You Say d’Orsay, I Say Train Station

The Orsay Museum, on the banks of the Seine, Paris (Jorge Láscar)

My first trip to France was in 2016, and amongst numerous delights was the opportunity to visit the most famous of Paris’ museums. I’d fallen in love with Impressionism as a,  well, as an impressionable teenager. And though in the years since I’ve moved on to swim in deeper artistic waters, so to speak, I’ve never quite forgotten my first love. So of course when in Paris for the first time, I had to go to the Orsay.

Main hall of the Orsay (K. Tanaka)

You may know that Le Musée d’Orsay, or the Orsay Museum, is the home of the greatest collection of Impressionist masterpieces, or chefs-d’oeuvre, in the world. It’s situated on the Seine river inside a renovated train station built at the turn of the last century.  The building is gorgeous. Incredibly, this edifice was slated to be torn down in the 1970s before someone had the bright idea to repurpose it as a museum.

I was excited as I could possibly be for the chance to see those Monet, Caillebotte, and Morisot masterpieces in person. But it didn’t quite turn out the way I expected. Or, more precisely, my reaction was not at all what I expected.

Handy map (author photo)

It was bit of a strange experience. The reason was, I think, that I had seen most of these paintings dozens, if not hundreds, of times in books. Seeing them in person was not the transcendent experience for which I had prepared my brain. Although the canvases were literally foreign — thousands of miles from my home, deep in the heart of Texas — I was so familiar with them that they ceased to move me in the way that they once did. I’d reached a saturation point, mentally, before I ever made my way to the City of Light.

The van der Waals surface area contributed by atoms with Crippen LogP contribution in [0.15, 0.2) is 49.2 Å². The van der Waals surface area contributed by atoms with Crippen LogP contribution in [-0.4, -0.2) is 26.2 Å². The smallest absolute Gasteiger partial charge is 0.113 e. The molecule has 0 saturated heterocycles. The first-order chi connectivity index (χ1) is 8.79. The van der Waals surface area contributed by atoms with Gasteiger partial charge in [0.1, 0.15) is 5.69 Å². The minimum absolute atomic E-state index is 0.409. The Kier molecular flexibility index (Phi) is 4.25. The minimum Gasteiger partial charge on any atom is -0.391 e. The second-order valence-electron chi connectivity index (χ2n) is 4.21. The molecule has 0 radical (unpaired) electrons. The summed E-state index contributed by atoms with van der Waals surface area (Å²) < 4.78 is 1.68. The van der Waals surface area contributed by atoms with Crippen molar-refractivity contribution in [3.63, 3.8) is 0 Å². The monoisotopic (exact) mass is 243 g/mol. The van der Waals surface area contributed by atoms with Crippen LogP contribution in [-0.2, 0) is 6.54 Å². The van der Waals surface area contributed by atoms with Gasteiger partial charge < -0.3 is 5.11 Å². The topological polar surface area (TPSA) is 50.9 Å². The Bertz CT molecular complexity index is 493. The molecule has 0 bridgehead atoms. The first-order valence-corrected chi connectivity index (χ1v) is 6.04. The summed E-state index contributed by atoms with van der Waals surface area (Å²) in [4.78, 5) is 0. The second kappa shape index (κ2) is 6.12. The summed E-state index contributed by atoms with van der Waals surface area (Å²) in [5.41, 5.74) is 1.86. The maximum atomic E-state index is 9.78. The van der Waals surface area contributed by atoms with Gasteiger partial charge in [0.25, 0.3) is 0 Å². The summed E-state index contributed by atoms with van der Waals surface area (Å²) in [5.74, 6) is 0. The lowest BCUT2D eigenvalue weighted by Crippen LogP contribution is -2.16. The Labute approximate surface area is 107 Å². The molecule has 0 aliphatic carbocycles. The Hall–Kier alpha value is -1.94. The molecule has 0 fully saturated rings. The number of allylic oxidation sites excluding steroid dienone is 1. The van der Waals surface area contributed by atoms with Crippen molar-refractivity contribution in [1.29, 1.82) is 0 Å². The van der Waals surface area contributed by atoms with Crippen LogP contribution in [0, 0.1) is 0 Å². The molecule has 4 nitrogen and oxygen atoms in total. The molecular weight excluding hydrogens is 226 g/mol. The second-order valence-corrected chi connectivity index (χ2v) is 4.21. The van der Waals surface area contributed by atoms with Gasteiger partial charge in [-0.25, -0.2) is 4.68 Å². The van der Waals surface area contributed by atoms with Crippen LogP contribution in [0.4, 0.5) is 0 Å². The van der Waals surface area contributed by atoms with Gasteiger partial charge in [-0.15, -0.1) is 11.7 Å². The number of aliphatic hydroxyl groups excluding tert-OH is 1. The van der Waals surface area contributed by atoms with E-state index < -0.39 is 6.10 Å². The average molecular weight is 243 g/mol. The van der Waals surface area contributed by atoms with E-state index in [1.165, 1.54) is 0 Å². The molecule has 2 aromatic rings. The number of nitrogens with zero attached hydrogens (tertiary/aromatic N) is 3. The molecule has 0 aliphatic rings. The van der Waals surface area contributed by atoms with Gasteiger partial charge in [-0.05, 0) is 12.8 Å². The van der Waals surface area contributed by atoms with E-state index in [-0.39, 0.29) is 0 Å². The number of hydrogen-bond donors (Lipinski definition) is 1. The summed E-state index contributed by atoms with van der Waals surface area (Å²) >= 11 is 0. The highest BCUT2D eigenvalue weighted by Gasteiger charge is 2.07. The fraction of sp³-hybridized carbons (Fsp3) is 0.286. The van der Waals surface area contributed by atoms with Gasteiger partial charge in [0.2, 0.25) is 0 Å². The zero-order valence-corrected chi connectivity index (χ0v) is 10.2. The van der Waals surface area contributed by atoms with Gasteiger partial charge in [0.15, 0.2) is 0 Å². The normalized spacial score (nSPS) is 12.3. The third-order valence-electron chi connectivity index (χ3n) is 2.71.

Rest assured, I had many transcendent experiences on that first trip to France. And some were indeed with art. They just weren’t, for the most part, with the art that I had seen so many times I could call it up in my mind’s eye with the mere suggestion of a painting title.

Necessary for any Paris trip  (author photo)

The building, though, was another matter. It was truly awe-inspiring. I’ve just been rooting around in my computer files looking for my own photos, only to come up empty. That must have been the day that I forgot to put the recharged batteries back in my camera. Don’t tell me you’ve never done something dumb like that. (Please, don’t.)

So I’ve pulled out some of my paper souvenirs and taken a few quick pics with my phone. And found some lovely images of the museum online (used with permission, thank you).

Behind the clock face (Xiquinho Silva)

One of my favorite memories of visiting the Orsay was standing on the upper level, behind one of the enormous clock faces. There is a photo of me somewhere, standing there in silhouette, with the giant Roman numerals and clock hands behind me. I’ll find it one of these days. But for now, this dude’s photo looking through the clockface will have to do. Fin.

Published by Rebecca Johnson

Writer and editor covering arts and culture in Austin, Texas and beyond.

Leave a Reply

Fill in your details below or click an icon to log in: Logo

You are commenting using your account. Log Out /  Change )

Twitter picture

You are commenting using your Twitter account. Log Out /  Change )

Facebook photo

You are commenting using your Facebook account. Log Out /  Change )

Connecting to %s

%d bloggers like this: